It was, even by the usual high standards of The New York Times investigations, a story that took my breath away.
On Saturday, my Times colleagues Natalie Kitroeff and Ronen Bergman published a story that used a vast cache of text messages, investigative logs, and other secret documents to shed light on one of Mexico’s most notorious cold cases:
In 2014, 43 university students disappeared after police stopped their buses, forced them into patrol cars, and handed them over to a drug cartel.
Mexican President Andrés Manuel López Obrador speaks during his daily press conference at the National Palace in Mexico City. (AP Photo/Marco Ugarte, File)
They were never heard from again.
The attack shocked the nation, not just because of the scale of the disappearances, but because of the questions it raised about who was involved.
After all, as Natalie and Ronen wrote, “how could a relatively unknown gang carry out one of the worst atrocities in recent Mexican history, with the help of the police and military watching the mass kidnapping unfold?” in real time?”.
On Friday, August 19, 2022, to former Attorney General Jesús Murillo Karam, responsible for the questioned investigation into the disappearance of 43 students in 2014 and the highest-ranking official detained so far in this case, the Attorney General’s Office reported. (Photo by Yuri CORTEZ / AFP)
The answer, as they painstakingly documented, was that the cartel, known as Guerreros Unidos, was in cahoots with nearly every local branch of the Mexican government, including the military.
The band had all the resources of the State.
According to experts, this level of collusion may be unique to the state of Guerrero, where the long history of drug trafficking and a heavily militarized state presence would have created fertile ground for this type of relationship.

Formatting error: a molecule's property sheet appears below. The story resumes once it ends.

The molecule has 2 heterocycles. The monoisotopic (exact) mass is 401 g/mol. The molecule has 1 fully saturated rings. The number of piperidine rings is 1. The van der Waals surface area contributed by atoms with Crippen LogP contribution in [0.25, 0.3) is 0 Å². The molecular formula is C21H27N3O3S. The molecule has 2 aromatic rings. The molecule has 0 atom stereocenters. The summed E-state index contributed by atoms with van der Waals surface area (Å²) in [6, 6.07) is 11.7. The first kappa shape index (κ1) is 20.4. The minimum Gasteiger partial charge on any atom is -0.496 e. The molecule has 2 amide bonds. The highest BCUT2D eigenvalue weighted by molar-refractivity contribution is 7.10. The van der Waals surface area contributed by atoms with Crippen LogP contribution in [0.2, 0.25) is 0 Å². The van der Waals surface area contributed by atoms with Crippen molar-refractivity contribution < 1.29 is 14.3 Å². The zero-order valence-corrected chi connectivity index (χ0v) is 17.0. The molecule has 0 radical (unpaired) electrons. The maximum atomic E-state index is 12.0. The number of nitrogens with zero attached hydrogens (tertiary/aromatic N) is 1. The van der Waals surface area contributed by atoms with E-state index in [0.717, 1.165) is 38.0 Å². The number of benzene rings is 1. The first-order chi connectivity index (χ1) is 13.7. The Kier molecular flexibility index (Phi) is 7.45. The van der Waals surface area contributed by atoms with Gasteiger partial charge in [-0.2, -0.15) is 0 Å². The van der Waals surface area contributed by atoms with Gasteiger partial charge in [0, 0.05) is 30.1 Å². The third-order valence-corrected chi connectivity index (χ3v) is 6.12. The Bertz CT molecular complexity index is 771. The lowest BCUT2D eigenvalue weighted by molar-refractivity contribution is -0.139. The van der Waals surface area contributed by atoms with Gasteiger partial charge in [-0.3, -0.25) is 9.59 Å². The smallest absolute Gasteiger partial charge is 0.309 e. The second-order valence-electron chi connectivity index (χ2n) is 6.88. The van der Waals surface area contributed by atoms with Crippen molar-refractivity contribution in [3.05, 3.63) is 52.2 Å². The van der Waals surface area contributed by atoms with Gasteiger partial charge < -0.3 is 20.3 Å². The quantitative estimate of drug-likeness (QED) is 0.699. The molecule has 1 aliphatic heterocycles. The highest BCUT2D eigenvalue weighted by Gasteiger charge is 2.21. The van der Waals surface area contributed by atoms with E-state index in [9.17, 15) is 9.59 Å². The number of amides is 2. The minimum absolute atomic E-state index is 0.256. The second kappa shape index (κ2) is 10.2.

But in Mexico, the lines between drug trafficking organizations and the state have long been blurred, experts say.
And that has had profound consequences not only for organized crime, but for the development of the Mexican State itself.
Construction of the criminal state
“There really isn’t a division between the ‘bad’ cartels and the ‘good’ state,” says Alexander Aviña, an Arizona State historian who studies drug trafficking in Mexico.
“I think those of us who work on the history of drugs in 20th century Mexico will say that drug trafficking actually arises within the confines of the Mexican state, particularly the long-running PRI party that was in power from 1949 to 2000. “.
In the popular imagination, collaboration between cartels and state officials usually takes the form of corruption:
criminals pay bribes to officials, who then condone drug trafficking in exchange for private wealth.
But that story doesn’t quite fit Mexico, says Benjamin T. Smith, a professor at the University of Warwick (United Kingdom) and author of a book on the history of Mexican drug trafficking.
In his opinion, there is a long history of Mexican officials receiving money from drug traffickers to finance the government, not just personal bribes.
He described it as a kind of “criminal state-building.”
But this construction of the State later proved to be dangerously fragile.
Documents from the 1940s show that police in the state of Sinaloa, for example, extorted opium farmers, Smith said.
But then they turned the money over to state tax collectors to put into the public coffers.
Later, after increased demand for drugs in the United States in the 1970s, which made the trade far more lucrative, federal officials took over from state police, often with violence.
But traffickers continued to pay for state protection, and that money went, at least in part, to finance state operations.
In a 2000 interview with NPR, Guillermo González Calderoni, then a senior official in the Mexican federal police, described the agency’s work as “taking money from some traffickers to fight other traffickers.”